• Sinking Ship Scenario: But of course, given that this is a film covering one of the most infamous sinkings of the 20th century, with the majority of the film's screentime depicting the Titanic in its final hours after striking the iceberg.
  • Stiff Upper Lip: In spades, and not just from the Brits. Absolutely personified by Robbie Lucas. After figuring out early on that the ship is going to sink and that there aren't enough lifeboats for all the women and children, let alone the men, he packs his wife, two daughters and a son onto a boat and bids them farewell without doing anything more extreme than raising his voice slightly... once. All so they won't be panicked, although his wife seems to twig what's up when he sternly tells her he thinks the captain's orders should be obeyed. His subsequently quietly ordering her into the boat when it dawns on her what's going to happen is heartbreaking to watch, especially his final farewell to his son.
  • Stock Footage: Scattered throughout the film. The fictional christening scene (the real Titanic didn't have one) is interspersed with clips of the 1938 launch of RMS Queen Elizabeth (the clothes on the women in the crowd is a dead giveaway this footage is not from 1911) and other ships. The scene of Titanic leaving Southampton is pieced together from footage of various large four funnelled ocean liners leaving port. Most interestingly, four clips—two shots of the ship sailing through the North Atlantic in daytime (if one looks closely, it becomes quite noticeable that the miniature of the ship in those shots looks almost nothing like the large model used in the nighttime and sinking shots) and two clips of a flooding engine room walkway—were recycled from the 1943 Nazi propaganda Titanic film.
  • Survivor Guilt: Most demonstrably in Ismay's face as he watches the boat go down from the safety of the lifeboat he sneaked onto.
  • Take That!: One of the taglines of the film was 'The Real Story of the RMS Titanic', a jab at the less-than accurate 1953 Titanic film. Sylvia Lightoller, widow of the real life Charles Lightoller, remarked in an interview that "the film is really the truth and has not been embroidered," though there is still some artistic licence made both for dramatic effect, to boost Lightoller as the film's lead, and to avoid legal action. Mrs. Lightoller also served as one of the film's consultants alongside Fourth Officer Joseph Boxhall.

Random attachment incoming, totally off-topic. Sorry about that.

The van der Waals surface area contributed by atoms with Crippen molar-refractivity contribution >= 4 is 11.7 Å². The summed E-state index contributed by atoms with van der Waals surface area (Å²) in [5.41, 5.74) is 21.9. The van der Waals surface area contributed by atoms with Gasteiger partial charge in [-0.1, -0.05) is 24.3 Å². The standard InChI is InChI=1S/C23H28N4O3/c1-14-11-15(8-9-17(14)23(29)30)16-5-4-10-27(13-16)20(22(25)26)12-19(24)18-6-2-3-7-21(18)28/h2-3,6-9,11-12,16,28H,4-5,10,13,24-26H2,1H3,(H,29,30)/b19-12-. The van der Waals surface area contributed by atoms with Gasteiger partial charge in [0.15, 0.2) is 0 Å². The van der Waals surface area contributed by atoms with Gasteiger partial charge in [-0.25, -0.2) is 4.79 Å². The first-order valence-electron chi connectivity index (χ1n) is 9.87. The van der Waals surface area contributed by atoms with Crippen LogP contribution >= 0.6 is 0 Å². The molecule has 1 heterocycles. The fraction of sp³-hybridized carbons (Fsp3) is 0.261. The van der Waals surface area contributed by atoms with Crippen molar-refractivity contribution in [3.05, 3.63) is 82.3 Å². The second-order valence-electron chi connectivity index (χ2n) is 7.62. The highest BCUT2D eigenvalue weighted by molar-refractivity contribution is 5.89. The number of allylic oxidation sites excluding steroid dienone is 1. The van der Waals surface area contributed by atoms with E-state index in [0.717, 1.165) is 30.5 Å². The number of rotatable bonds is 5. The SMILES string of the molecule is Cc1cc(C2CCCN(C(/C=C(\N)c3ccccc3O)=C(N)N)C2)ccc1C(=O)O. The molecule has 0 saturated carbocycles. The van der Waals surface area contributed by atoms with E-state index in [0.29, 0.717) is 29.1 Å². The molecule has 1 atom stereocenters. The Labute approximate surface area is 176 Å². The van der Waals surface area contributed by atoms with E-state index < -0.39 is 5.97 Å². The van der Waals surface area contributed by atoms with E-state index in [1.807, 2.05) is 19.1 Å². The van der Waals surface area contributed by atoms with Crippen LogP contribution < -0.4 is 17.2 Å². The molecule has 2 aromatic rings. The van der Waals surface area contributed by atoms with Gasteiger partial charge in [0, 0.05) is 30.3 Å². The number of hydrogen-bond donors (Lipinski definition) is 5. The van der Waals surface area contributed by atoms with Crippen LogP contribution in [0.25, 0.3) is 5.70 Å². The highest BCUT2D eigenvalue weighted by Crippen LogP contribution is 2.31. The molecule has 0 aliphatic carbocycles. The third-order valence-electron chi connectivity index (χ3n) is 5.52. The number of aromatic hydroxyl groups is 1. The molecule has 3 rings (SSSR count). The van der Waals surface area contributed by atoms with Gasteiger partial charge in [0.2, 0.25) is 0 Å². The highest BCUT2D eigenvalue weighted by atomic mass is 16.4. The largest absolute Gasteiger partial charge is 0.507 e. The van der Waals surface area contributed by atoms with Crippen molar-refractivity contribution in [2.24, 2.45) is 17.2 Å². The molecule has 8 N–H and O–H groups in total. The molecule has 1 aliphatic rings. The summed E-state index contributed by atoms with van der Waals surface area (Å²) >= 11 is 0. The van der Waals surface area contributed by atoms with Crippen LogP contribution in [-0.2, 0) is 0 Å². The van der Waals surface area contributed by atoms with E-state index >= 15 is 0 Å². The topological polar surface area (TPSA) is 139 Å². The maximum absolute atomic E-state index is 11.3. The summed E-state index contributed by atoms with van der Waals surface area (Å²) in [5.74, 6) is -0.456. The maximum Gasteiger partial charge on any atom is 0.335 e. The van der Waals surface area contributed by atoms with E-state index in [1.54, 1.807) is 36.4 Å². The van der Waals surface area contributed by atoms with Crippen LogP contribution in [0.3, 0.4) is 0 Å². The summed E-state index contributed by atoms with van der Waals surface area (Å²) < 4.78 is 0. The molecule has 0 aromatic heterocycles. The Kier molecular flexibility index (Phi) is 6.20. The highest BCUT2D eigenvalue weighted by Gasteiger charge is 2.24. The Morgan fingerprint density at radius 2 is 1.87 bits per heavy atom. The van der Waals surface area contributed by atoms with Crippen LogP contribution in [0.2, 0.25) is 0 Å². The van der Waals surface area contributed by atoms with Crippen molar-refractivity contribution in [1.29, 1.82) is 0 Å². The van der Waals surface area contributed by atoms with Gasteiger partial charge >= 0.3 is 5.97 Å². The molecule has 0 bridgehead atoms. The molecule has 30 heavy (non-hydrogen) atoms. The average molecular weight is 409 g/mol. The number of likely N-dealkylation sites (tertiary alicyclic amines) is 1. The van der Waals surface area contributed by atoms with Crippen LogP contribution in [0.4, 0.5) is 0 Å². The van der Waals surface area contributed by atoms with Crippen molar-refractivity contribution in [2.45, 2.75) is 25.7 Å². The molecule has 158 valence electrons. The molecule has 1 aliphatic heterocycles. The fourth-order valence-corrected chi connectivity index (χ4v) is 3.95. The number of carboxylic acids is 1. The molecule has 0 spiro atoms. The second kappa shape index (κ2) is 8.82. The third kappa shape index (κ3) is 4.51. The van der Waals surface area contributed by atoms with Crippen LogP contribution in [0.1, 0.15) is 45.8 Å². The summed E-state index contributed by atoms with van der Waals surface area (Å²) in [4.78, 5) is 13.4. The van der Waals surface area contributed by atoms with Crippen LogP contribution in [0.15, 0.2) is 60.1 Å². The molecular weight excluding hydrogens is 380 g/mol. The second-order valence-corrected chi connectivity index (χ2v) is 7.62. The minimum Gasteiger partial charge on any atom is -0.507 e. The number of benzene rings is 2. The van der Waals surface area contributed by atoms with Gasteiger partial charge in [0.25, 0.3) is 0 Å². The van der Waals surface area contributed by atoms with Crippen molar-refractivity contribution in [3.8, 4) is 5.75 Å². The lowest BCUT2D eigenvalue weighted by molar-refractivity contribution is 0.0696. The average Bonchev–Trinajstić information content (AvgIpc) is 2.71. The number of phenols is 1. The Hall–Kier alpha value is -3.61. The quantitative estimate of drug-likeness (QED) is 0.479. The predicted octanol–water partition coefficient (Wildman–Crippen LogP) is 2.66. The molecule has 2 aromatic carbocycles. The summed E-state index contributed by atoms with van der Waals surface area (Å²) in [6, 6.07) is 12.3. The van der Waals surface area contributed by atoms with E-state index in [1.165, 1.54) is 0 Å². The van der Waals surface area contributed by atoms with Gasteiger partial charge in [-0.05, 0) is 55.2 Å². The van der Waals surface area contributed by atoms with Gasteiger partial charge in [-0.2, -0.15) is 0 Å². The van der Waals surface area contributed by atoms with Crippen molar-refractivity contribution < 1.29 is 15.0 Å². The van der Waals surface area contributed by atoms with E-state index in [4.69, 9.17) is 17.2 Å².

• Tempting Fate: Famously, the ship was branded "unsinkable"... by the press, and the public went along with the hype. Averted with Andrews, the ships' head designer.
    Captain Smith: But... she can't sink. She's unsinkable!
    Andrews: She can't float.
  • Thousand-Yard Stare:
    • A steward finds Andrews alone just before the sinking and asks, "Aren't you even going to make a try for it, Mr Andrews?" Andrews shoots him an absolutely terrifying one of these.
    • Andrews has one earlier just after inspecting the damage from the iceberg. He knows right then and there the ship is going to sink.
    • Most of the survivors at the Monday morning memorial held aboard the Carpathia have haunted, blank expressions, except for the few who are quietly sobbing.
  • Together in Death: The Strausses and the young honeymooning couple in Second Class.
  • Truth in Television: The whole damn film.
  • Understatement: Several occasions, see also Gallows Humour and Stiff Upper Lip above. From Lucas, who's fully aware he only has a couple of hours to live but is trying to convince his wife to get into the boats with their children without worrying her:
    "It's very tiresome. We've struck an iceberg and damaged the ship. We may be a day late getting into New York."
  • Unwanted Assistance: Bruce Ismay does his best to help load and lower the first boats, but eventually Lightoller has to tell him stop because he's just getting in the way and causing confusion.
  • Upper-Class Twit: Averted; the first-class passengers are portrayed as being in the same boat as the other passengers and crew.
    • Ismay doesn't exactly escape unscathed on this front though.
    "Of course, I'm just a passenger on this trip... Oh, Andrews!"
  • Urban Segregation: First, second and third class passengers were kept separate which proved to be detrimental once the ship starts sinking.
  • Wham Line: The collision with the iceberg is treated as a minor hinderance at first, until Andrews assesses the horrifying weight of the situation to the Captain.
    Captain Smith: Well, what's the answer?
    Andrews: *grimly* She's going to sink, Captain.


Video Example(s):


"Every man for himself!"

With the "Titanic"'s sinking accelerating faster and faster, Captain Smith orders via loudspeaker that every crew member and passenger abandon ship any way possible, with any semblance of order going with it.

How well does it match the trope?

5 (7 votes)

Example of:

Main / AbandonShip

Media sources: